If AV integrators have a tendency to look at the technology details of a design project, architects are more likely to look at the big picture. So how can these two integral designers work together to create one beautifully cohesive installation?
It starts by understanding technology’s role in the workspace. AV design is more than just screens and microphones. The design of the space is built around everything from furniture to acoustics to lighting.
For an architect, it’s important to consider technology elements and how form follows function. It’s critical to collaborate early and ensure the new space is set up for success.
Continuing to check in through the build and design will not only help build relationships with design partners, but also keep the project on track and running smoothly.
Good communication also helps keep early red flags under control, like lack of network bandwidth, which can cause delays or budget increases as the project progresses.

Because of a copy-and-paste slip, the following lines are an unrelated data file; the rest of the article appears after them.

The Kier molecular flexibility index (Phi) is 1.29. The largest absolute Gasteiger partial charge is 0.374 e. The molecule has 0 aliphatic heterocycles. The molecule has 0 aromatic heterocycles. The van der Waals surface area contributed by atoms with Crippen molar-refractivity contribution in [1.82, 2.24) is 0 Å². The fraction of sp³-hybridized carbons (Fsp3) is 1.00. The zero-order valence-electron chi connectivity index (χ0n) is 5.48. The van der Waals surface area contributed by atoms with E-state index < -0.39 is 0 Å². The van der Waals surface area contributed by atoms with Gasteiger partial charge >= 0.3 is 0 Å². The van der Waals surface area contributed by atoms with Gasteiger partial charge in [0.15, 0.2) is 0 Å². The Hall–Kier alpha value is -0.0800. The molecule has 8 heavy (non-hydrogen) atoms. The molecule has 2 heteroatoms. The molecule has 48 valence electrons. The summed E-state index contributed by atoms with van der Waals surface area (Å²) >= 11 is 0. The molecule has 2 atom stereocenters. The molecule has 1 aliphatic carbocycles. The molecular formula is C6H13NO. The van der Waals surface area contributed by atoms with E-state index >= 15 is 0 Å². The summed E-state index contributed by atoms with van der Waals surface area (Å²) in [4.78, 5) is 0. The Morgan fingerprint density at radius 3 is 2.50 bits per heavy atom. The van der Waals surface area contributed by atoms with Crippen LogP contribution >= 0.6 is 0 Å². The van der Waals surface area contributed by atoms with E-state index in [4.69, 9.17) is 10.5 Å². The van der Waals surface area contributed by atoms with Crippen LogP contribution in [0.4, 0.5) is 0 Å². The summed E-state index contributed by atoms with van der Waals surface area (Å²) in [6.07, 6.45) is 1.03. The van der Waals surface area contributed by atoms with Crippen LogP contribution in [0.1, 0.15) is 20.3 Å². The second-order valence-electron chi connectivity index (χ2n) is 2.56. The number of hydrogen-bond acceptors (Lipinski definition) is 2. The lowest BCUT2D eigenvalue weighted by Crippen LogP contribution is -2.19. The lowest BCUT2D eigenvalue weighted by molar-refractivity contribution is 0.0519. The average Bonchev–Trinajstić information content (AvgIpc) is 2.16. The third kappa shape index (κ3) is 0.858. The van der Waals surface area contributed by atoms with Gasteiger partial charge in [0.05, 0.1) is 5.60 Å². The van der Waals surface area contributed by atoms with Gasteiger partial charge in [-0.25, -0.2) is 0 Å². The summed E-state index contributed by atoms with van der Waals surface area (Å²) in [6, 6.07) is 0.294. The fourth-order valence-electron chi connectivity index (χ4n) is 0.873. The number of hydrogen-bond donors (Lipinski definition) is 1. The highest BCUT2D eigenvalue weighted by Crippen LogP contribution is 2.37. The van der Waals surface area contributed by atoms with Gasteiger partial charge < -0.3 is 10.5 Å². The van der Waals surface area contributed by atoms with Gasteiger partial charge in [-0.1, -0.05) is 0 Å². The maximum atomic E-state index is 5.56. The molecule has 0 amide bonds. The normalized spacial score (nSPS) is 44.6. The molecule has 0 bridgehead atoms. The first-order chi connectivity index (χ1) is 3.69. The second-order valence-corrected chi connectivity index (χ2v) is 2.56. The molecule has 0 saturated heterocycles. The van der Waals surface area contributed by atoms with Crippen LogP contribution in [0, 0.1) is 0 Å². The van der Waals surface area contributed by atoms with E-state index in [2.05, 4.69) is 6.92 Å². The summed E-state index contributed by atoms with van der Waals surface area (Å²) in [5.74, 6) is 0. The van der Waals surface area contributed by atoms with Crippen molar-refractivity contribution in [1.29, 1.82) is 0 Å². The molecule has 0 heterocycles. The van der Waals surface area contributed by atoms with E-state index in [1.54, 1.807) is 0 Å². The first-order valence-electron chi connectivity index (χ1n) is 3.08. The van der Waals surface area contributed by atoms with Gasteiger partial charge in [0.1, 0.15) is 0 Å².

The goal is to keep the project on time and avoid unnecessary delays. Getting AV into the conversation early is an important step in ensuring the finished product meets the client’s expectations.
Future Proof Investments
Technology is advancing rapidly, and this prospect can be daunting to organizations looking to invest in a new system or design. Architecture and AV working together creates opportunities to plan for the future.
A well-designed system is built around a central function that is flexible enough to accommodate steadily evolving “human interface” technologies like projectors, touch screens, and streaming devices.
Designing for the future means leaving room to grow, whether a company expands and requires a larger table, more monitors, or even additional systems. Anticipating these needs can help guide the design and avoid limiting possibilities.
There is the conference room screen, the tinny sound of a laptop speaker, and then there is experiential design. Experiential design gets you beyond the one-dimensional. It has the potential to sweep people into a memorable, multi-dimensional experience.
Clients and architects will have potentially grand visions for the experiential design environment. Experiential design should get people’s attention, but it should not get in the way.
The utility, accessibility, and the environment should be taken into account when building a new system.
At the end of the day, design is all about user experience. With these elements taken into consideration, creating a cohesive design between AV and architects can create a connected, collaborative world.
This article premiered on CTI’s blog.